The feasibility and effectiveness of an air plasma torch (APT) for medical applications are studied. The research effort includes (1) generation of an air plasma torch and its characterizations, (2) blood clotting experiments in vitro and analysis, (3) in vivo experiments using pigs as animal models, and (4) Post-operative observation of wound healing.
The emission spectroscopy of the plasma torch (S. P. Kuo, US patent No.: US7777151) shows that the plasma effluent of the torch carries an abundance of reactive atomic oxygen (RAO), which is the catalyst for plasma medical effects. The electron excitation temperature is also determined via the emission spectrum. Together with the thermal temperature measurement, the torch is shown in a non-equilibrium state at low thermal temperature (< 75 °C). The V-I characteristic indicates that the plasma is generated by an arc discharge and then maintained by a glow discharge in each cycle of 60 Hz periodic discharges.
Both continuous and intermittent plasma treatment approaches are applied in the in vitro and in vivo experiments. In the in vitro experiments, the test samples are anti-coagulated blood droplets and smeared drops (10μ each). The results have demonstrated that this plasma torch clots blood rapidly via a non-thermal mechanism. The dependencies of the degree of clotting on the exposure time and distance have been recorded.
Microscopy and cell count of smeared blood samples explore the dependencies of erythrocyte and platelet counts on the exposure time and distance. With a decrease of the exposure distance or increase of the exposure time, i.e., increase the amount of RAO in the treatment, the degree of blood clotting increases and the platelet count decreases. RAO activating erythrocyte-platelets interactions is likely responsible for stimulating blood clotting.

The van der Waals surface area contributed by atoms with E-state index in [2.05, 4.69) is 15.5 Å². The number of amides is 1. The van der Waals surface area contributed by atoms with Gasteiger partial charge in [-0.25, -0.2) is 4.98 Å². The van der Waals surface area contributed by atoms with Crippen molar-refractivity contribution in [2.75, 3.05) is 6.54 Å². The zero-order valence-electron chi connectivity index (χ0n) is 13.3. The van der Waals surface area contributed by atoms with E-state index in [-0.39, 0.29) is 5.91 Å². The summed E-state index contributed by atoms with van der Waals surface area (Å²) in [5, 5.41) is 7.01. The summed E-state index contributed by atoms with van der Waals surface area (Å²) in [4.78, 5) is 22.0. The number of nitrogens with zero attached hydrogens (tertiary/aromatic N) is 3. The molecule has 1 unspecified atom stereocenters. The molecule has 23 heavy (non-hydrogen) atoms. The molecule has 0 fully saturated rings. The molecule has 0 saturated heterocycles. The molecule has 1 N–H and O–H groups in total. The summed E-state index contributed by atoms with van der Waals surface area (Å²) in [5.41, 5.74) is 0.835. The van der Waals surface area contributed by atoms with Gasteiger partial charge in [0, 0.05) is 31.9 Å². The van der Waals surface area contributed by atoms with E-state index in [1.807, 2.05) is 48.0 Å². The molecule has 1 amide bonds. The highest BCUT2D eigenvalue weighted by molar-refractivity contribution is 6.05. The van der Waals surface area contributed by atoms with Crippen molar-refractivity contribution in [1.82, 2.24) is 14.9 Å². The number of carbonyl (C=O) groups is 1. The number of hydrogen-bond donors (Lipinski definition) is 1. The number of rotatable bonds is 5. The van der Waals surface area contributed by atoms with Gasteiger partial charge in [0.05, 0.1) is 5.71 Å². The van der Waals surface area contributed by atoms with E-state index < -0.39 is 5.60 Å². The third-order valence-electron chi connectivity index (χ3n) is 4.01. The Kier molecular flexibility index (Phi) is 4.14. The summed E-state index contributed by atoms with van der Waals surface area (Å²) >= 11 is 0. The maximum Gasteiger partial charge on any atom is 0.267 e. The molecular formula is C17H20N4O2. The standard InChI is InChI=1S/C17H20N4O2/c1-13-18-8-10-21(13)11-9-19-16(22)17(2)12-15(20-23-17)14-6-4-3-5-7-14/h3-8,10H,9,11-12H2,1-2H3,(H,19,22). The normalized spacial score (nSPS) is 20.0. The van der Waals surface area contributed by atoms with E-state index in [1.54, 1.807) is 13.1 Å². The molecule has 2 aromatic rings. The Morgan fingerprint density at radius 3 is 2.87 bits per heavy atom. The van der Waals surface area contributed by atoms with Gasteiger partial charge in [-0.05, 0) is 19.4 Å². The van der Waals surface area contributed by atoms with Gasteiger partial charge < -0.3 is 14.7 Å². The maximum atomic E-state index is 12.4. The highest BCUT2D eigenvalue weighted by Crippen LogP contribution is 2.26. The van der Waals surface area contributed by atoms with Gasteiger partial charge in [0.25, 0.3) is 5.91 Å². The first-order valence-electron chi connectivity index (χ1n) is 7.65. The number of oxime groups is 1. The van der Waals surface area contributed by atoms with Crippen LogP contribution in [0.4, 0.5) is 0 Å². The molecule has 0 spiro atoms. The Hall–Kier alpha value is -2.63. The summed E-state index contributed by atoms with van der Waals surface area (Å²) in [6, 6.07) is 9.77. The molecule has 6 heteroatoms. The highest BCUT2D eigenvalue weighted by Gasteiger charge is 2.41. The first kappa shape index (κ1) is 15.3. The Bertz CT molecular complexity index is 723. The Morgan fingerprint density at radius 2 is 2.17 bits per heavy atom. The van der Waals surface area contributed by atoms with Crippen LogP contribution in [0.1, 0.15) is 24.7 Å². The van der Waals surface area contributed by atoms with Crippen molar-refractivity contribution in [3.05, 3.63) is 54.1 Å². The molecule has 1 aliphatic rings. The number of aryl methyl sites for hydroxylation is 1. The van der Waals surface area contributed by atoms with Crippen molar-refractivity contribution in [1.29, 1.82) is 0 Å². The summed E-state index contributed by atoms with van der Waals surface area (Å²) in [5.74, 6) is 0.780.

Using pigs as animal models, plasma torch on bleeding control are investigated. For the three types of wounds: (i) straight cut, (ii) cross cut, and (iii) a hole in the saphenous vein of an ear, introduced to the pigs. The results of continuous exposure approach show that APT has shortened the respective bleeding time from about 3 min to 18 sec, about 4 min to 13 sec, and 88 sec to 15 sec. The intermittent exposure approach is found more effective than the continuous exposure approach on the bleeding control.
Finally, the post-operative observations on wound healing have been conducted. The results show that the plasma treatment has accelerated the wound healing. The healing period of plasma treated cross cut wound is reduced from about 14 days to 8 days. Again, RAO is a key factor. As RAO reacts with H2 O in the blood, it produces H2O2; part of H 2O2 is decomposed to oxygen, which dissolves into tissue to increase the oxygen tension. H2O2 also triggers Fibroblast Growth Factor, Platelet-Derived Growth Factor and other factors to induce reactions such as inflammation and angiogenesis. As a result, the healing process is improved and the healing time is reduced.
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|Commitee:||Bertoni, Henry, Cowman, Mary|
|School:||Polytechnic Institute of New York University|
|Department:||Electrical and Computer Engineering|
|School Location:||United States -- New York|
|Source:||DAI-B 72/08, Dissertation Abstracts International|
|Subjects:||Biochemistry, Biomedical engineering, Electrical engineering|
|Keywords:||Bleeding control, Blood, Clot, Healing, Plasma, Wound|
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